7 Tips and 11 Books for Navigating the Toddler Years

olive chan —  October 25, 2017

“What are the toddler years like? I’ve heard they’re really challenging.” I was recently asked this question. My response was that yes, they are challenging, but there are resources and ways of thinking about this season that can empower you as you navigate it. As I write this, we have an almost 6-year-old and a 3-year-old. So we’ve weathered one stormy toddlerhood and are currently in the midst of the second.

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Here are the most helpful approaches and books that I’ve found so far:

#1: Take Care of Yourself First

It’s common to think that parenting is about the kids. But it really starts with us, the parents. One of the most formative books for me has been, “Peaceful Parent, Happy Kids” by Dr. Laura Markham. (Also helpful: “Peaceful Parent, Happy Siblings.”) This book reminded me that if I don’t take care of myself first, I cannot expect my child to respond well. Of course, it’s a tricky thing to actually do because young children are endless in their neediness.

What self care has looked like for me has evolved as my kids have grown. For a time, I had a jigsaw puzzle set up in our office and I would retreat there for 10 or 15 minutes while my husband watched the kids when I was feeling too overwhelmed. Now that I don’t have to worry about my kids eating my art supplies, I have a watercolour set that I pull out when I need to reset myself with some creative work. Another resource I’ve adopted recently is listening to Pray As You Go (available as an app and online) while I get ready for the day. It’s a 10-minute guided prayer and reflection time that helps me connect with God and set the tone for the day.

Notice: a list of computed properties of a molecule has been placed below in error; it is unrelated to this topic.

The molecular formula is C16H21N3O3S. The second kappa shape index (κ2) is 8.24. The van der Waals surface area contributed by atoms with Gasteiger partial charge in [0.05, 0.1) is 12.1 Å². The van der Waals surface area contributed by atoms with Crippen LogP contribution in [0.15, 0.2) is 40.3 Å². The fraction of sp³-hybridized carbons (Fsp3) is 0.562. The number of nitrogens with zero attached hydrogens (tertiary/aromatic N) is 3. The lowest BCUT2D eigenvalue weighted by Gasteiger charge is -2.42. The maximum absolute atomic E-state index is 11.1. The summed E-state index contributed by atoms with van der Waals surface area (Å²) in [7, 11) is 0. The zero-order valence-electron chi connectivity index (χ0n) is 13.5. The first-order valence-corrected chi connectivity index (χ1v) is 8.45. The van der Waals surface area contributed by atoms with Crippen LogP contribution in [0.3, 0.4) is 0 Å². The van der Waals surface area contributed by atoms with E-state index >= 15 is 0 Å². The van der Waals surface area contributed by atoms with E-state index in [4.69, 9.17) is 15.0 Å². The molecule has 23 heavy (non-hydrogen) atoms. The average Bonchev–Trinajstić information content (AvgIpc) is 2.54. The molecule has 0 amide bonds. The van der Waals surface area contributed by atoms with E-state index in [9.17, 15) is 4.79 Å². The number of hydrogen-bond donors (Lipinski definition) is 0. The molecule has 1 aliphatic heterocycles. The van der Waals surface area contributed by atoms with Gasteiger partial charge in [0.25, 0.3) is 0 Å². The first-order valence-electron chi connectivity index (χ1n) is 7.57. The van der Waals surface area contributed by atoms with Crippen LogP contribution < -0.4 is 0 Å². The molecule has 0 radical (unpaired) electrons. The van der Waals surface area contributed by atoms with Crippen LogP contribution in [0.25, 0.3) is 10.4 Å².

#2: It’s How You Frame It

“Terrible Twos” doesn’t have to be terrible. It is definitely an emotional rollercoaster and full of illogical behaviour, but this age is when they are trying to figure out who they are. In Denmark, they call this age “trodsalder” or “the boundary age” (from “The Danish Way of Parenting” by Jessica Joelle Alexander and Iben Sandahl). This is an age of testing boundaries. They aren’t purposely trying to make your life miserable. By seeing my child’s defiance as her attempts to learn where she begins and where I end, I can have more compassion and patience – not always, but it helps!

#3: Toddler Brains aren’t Fully Developed

If you only get one parenting book, make it this one!

I first came across this concept in the phenomenal book, “The Whole Brain Child‘ by Daniel J. Siegel and Tina Payne Bryson. I got the book when my firstborn was beginning to exhibit typical toddler behaviours and I really wanted to understand what was going on in her little mind. Through this book, I learned that in the toddler years, not all the connections have been made in their brains. They have lapses in judgment and difficulty controlling their emotions because they’re physically not developed yet. “Threenagers” behave the way they do also partly because of hormonal changes. As my child’s parent, I can help to foster those brain connections and nurture an environment where her brain can develop. “The Whole Brain Child” offered me many practical tips for doing this.

#4: Discipline is about Teaching and Reconnection, not Punishment

In “No-Drama Discipline,” also by Daniel J. Siegel and Tina Payne Bryson, they apply the principles and concepts outlined in “The Whole Brain Child” to the realm of discipline. In our home, we do not use “time-outs.” It makes sense to me that children act out when they are in need of connection. After all, as an adult, don’t we want to lash out when we feel hurt, angry, or afraid? Those are all emotions of disconnection. So misbehaviour in my kids becomes an opportunity to help them understand their emotions and thought processes behind their behaviour. Taking the time to help them calm down and talking them through each incident takes time and effort, but for us, it’s starting to show positive fruit.